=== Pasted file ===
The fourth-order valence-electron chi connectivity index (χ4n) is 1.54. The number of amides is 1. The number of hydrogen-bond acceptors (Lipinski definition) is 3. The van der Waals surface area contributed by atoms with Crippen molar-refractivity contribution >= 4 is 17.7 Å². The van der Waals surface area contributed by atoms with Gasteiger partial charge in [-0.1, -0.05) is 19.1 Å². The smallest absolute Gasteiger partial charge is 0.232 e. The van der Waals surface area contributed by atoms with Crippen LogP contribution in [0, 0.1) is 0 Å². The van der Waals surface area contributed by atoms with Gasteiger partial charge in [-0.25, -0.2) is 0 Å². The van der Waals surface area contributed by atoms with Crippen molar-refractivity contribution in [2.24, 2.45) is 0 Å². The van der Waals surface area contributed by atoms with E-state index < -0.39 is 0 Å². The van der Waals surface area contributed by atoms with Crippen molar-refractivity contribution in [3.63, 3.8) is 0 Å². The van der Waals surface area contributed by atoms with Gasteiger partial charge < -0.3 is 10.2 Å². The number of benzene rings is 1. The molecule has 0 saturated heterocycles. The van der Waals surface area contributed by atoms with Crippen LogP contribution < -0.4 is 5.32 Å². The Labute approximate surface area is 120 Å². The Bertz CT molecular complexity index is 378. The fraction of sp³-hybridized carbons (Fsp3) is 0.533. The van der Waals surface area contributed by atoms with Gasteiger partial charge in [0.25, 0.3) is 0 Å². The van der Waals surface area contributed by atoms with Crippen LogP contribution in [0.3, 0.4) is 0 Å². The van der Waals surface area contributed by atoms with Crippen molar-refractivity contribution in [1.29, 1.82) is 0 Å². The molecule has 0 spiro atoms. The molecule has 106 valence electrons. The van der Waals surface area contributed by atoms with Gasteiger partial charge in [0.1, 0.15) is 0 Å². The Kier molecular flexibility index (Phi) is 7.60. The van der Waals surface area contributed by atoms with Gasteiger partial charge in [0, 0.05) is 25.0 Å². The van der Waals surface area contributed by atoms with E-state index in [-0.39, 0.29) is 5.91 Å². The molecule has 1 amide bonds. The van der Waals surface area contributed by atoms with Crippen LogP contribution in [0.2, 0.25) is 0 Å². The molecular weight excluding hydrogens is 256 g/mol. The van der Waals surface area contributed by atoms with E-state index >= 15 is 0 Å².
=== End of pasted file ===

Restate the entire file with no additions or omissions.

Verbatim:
The fourth-order valence-electron chi connectivity index (χ4n) is 1.54. The number of amides is 1. The number of hydrogen-bond acceptors (Lipinski definition) is 3. The van der Waals surface area contributed by atoms with Crippen molar-refractivity contribution >= 4 is 17.7 Å². The van der Waals surface area contributed by atoms with Gasteiger partial charge in [-0.1, -0.05) is 19.1 Å². The smallest absolute Gasteiger partial charge is 0.232 e. The van der Waals surface area contributed by atoms with Crippen LogP contribution in [0, 0.1) is 0 Å². The van der Waals surface area contributed by atoms with Gasteiger partial charge in [-0.25, -0.2) is 0 Å². The van der Waals surface area contributed by atoms with Crippen molar-refractivity contribution in [2.24, 2.45) is 0 Å². The van der Waals surface area contributed by atoms with E-state index < -0.39 is 0 Å². The van der Waals surface area contributed by atoms with Crippen molar-refractivity contribution in [3.63, 3.8) is 0 Å². The van der Waals surface area contributed by atoms with Gasteiger partial charge < -0.3 is 10.2 Å². The number of benzene rings is 1. The molecule has 0 saturated heterocycles. The van der Waals surface area contributed by atoms with Crippen LogP contribution < -0.4 is 5.32 Å². The Labute approximate surface area is 120 Å². The Bertz CT molecular complexity index is 378. The fraction of sp³-hybridized carbons (Fsp3) is 0.533. The van der Waals surface area contributed by atoms with Gasteiger partial charge in [0.25, 0.3) is 0 Å². The van der Waals surface area contributed by atoms with Crippen LogP contribution in [0.3, 0.4) is 0 Å². The van der Waals surface area contributed by atoms with Crippen molar-refractivity contribution in [1.29, 1.82) is 0 Å². The molecule has 0 spiro atoms. The molecule has 106 valence electrons. The van der Waals surface area contributed by atoms with Gasteiger partial charge in [0.1, 0.15) is 0 Å². The Kier molecular flexibility index (Phi) is 7.60. The van der Waals surface area contributed by atoms with Gasteiger partial charge in [0, 0.05) is 25.0 Å². The van der Waals surface area contributed by atoms with E-state index in [-0.39, 0.29) is 5.91 Å². The molecule has 1 amide bonds. The van der Waals surface area contributed by atoms with Crippen LogP contribution in [0.2, 0.25) is 0 Å². The molecular weight excluding hydrogens is 256 g/mol. The van der Waals surface area contributed by atoms with E-state index >= 15 is 0 Å².